July 29, 2020
Starting something new isn’t always easy. Yes it’s exciting but terrifying all at the same time.
I love technology, anyone who spends more than a minute and half around me knows I love technology. I wrote my first line of code at 8 years old. By the time I was 19 I was working for an internet service administering a network of 1,000 dial up customers. In my mid-twenties I was working on ground-breaking medical software and hardware. A few years later I was managing multi-million projects inter-connecting nationwide companies across the Internet through secure communications.
Along the way through this crazy journey I have had some wonderful bosses (looking at you Vern) which have help shape me into the man I am today. Little nuggets of wisdom that have stuck with me and which I try to pass on. I have a wonderful wife who is always supportive and challenging me to be better. My always smiling baby boy (who reminds us he’s not a baby anymore) is the reason I get up everyday and do what I do.
I have spent my career working on exciting projects. My last several jobs have been challenging where I was tasked with bringing at-risk companies with outdated technology into the present and preparing them for the future.
Now I’m starting a business where I can do that for other companies. It’s time that technology starts working for companies and not against them. I hate to see the tech departments treated like they are flushing money down the toilets. They should be saving their company money, streamlining business processes, and enabling other departments to realize their potential.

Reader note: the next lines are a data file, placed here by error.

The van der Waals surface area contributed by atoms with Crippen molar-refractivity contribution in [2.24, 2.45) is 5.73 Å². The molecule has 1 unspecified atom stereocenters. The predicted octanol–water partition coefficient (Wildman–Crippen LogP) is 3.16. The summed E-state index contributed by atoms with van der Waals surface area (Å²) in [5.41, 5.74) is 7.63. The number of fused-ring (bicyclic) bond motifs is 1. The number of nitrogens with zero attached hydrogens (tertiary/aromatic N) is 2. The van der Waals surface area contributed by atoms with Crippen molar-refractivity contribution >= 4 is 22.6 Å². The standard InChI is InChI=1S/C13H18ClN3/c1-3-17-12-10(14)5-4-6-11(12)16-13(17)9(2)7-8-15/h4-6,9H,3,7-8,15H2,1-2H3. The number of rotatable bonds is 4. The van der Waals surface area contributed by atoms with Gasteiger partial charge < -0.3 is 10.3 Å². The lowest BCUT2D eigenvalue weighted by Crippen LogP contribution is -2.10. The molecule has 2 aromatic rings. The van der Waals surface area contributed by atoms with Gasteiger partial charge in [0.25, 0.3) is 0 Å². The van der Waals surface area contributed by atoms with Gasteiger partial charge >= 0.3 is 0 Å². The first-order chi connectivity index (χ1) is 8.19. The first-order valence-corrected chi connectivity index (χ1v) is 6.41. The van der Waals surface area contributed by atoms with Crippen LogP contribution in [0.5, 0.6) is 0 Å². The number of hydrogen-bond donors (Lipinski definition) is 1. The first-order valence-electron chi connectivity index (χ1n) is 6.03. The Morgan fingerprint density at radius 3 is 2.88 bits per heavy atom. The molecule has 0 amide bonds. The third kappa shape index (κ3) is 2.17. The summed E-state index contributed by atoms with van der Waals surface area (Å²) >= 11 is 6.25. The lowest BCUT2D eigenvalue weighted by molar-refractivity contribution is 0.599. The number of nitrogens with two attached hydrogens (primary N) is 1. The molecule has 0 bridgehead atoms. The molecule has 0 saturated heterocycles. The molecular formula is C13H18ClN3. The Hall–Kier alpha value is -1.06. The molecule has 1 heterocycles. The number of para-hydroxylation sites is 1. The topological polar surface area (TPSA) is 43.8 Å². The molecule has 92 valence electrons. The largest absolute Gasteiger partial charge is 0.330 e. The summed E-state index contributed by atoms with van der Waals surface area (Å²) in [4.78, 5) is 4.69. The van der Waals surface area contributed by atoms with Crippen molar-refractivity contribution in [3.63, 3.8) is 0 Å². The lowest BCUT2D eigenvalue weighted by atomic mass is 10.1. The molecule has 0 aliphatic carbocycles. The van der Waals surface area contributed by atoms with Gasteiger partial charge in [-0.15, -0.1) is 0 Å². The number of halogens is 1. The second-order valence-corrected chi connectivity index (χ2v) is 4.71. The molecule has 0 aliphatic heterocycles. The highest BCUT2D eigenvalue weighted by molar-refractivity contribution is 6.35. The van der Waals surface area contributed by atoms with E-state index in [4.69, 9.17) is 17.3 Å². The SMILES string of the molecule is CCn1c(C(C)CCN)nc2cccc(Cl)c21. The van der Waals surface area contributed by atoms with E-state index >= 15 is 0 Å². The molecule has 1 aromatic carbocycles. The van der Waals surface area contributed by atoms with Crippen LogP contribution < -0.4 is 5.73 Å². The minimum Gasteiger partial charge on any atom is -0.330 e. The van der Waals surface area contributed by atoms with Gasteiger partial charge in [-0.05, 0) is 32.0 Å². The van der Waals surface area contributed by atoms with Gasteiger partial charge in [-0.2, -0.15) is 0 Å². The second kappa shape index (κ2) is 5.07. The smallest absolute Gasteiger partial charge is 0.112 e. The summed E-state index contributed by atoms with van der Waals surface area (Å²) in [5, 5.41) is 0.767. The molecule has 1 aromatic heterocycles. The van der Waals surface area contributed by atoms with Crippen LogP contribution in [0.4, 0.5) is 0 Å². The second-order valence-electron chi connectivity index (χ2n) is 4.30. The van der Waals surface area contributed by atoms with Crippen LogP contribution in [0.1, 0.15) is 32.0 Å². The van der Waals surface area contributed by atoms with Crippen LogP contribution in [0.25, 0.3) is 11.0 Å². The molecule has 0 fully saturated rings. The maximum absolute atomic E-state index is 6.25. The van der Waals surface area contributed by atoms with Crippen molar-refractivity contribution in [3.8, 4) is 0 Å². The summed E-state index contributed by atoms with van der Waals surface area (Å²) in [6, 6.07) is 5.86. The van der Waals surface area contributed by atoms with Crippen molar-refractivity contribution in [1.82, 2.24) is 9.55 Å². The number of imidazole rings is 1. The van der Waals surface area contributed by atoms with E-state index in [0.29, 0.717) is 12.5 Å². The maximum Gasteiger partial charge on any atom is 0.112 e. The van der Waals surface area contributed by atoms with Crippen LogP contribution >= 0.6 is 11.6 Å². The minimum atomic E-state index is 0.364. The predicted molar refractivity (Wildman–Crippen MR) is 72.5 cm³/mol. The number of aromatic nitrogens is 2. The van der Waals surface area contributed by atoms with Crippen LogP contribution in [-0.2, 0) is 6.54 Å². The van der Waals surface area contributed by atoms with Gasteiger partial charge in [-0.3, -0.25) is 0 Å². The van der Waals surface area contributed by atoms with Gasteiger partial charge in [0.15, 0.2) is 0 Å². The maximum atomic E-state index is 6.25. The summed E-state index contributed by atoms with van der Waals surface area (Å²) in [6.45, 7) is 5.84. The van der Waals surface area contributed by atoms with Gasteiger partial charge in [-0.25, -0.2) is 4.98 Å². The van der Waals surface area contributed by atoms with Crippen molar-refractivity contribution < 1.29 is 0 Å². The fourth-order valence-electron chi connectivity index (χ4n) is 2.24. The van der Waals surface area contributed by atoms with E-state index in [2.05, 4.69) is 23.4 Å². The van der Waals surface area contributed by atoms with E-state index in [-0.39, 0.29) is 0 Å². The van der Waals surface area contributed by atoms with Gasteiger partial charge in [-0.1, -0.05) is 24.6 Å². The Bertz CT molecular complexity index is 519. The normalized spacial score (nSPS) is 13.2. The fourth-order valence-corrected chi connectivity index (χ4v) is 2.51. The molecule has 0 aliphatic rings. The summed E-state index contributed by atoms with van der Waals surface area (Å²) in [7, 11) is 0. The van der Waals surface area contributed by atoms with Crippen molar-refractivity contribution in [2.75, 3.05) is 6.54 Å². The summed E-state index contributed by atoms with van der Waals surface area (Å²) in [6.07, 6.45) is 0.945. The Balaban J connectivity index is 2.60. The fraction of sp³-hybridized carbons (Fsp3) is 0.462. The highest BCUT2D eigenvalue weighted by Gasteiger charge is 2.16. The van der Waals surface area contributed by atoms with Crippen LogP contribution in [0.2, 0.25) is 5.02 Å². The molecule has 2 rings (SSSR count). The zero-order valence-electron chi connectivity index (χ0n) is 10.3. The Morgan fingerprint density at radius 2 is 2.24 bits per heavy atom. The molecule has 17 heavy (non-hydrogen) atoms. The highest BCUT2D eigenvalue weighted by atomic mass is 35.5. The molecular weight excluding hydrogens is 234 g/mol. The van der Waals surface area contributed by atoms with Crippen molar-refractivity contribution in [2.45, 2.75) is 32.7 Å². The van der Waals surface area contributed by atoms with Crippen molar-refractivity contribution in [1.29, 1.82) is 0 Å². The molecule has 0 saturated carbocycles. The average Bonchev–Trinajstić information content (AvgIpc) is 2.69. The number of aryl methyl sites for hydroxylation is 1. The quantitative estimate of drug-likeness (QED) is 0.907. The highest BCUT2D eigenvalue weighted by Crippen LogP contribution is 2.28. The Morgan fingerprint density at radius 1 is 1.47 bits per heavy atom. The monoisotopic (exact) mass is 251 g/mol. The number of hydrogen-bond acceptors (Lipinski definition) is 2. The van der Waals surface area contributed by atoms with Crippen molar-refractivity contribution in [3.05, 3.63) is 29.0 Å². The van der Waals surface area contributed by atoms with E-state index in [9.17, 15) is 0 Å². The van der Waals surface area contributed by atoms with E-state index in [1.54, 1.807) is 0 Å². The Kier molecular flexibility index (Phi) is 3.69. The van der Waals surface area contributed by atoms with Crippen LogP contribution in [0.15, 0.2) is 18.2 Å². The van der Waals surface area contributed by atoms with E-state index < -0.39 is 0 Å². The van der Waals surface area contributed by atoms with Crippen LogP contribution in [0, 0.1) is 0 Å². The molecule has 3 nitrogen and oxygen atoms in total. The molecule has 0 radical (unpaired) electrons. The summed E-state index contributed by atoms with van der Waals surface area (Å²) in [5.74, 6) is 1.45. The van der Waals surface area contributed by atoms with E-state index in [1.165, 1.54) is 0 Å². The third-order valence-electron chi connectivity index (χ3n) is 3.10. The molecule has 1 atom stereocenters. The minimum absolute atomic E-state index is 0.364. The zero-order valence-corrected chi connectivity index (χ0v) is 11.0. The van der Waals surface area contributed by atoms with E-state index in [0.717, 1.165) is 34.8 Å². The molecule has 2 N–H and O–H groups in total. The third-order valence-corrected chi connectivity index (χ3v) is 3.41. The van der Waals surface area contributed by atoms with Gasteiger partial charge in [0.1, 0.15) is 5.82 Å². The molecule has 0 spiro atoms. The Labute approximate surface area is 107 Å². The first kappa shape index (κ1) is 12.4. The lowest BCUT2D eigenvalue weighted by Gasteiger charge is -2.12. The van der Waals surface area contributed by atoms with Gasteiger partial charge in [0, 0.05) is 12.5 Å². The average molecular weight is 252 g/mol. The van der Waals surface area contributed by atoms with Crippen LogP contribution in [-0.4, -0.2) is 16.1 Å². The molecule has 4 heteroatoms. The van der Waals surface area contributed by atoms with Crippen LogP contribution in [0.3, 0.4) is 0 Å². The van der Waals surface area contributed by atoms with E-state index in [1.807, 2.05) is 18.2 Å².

If you are looking for answers to your technology questions don’t hesitate to give me a shout so we can talk.
To succeed in today’s digitally oriented marketplace, retailers need a strong network infrastructure to tie multiple elements of the shopper journey together. Retailers must be able to automatically link physical and cyber transactions to customer accounts in real time, see and manage inventory and link that information to their applications, and establish granular visibility and control over things like point of sale devices, heating and cooling systems, refrigerated display cases, WiFi solutions and other IoT devices.
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The COVID-19 pandemic forced many businesses to rapidly enable most, if not all, of their employees to work from home. But while the lights are off in corporate conference rooms and cubicles, on-premises data, applications, and servers are still serving critical business functions for organizations. Not only that, but all those remote workers still require secure access to the network resources. Despite these challenges, Fortinet was able to rapidly expand remote access without compromising security or productivity.
Discover how Fortinet’s Teleworker Solutions ensured the successful transition of Fortinet employees to #remotework without requiring additional hardware or CAPEX.